You might think that this is a rather obvious statement, but that is not what I mean. Whenever statistics about wind turbine output or unit energy costs are given out by government or the renewable energy industry – there is always a large element of spin. Generation capacity is always given on the basis that the turbine is generating electricity 100% of the time. They have simply adopted the norm for the energy generation industry. The same would hold true for a gas, coal or nuclear plant, so what is wrong with that? I’m sure you’re way ahead of me here. Yes of course, coal, gas, nuclear and hydro power plants average 85% output in one year. Germany estimates that it will get just 30% of its wind turbine capacity in actual power generated. Very naughty – just over a third of the power generated by conventional means. But it gets worse. That is what Germany estimated they would get. In actuality, over a ten year period all they got was 16%. That is why they are building 23 new coal fired power plants, that and of course the fact that wind generated electricity is 50% more expensive than the cost of conventionally produced energy. But here again that is not the whole story. When conventional backup power (remember wind power is only available 16% of the time) is included in the cost and when extra power transmission costs from disparate remote areas and power loss over long distances are taken into account the real cost is almost three times that of the most efficient new gas plants.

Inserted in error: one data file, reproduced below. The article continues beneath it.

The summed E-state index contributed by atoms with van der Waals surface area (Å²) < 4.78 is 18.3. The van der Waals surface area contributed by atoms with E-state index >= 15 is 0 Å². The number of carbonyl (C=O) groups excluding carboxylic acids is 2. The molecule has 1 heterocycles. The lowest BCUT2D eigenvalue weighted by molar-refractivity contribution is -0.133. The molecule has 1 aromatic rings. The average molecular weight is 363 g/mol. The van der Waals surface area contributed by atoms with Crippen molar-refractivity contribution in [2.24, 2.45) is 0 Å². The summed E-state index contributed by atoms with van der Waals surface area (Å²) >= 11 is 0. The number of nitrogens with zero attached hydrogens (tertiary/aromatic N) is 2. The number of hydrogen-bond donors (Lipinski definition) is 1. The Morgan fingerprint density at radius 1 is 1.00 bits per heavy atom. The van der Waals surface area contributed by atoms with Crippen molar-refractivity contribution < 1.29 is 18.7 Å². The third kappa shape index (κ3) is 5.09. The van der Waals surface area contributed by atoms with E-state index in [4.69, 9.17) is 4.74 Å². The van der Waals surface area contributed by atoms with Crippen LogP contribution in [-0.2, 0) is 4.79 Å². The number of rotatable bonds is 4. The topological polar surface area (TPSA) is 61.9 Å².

Just like any other information you get from politicians or vested interests, wind energy figures have been spun to death.
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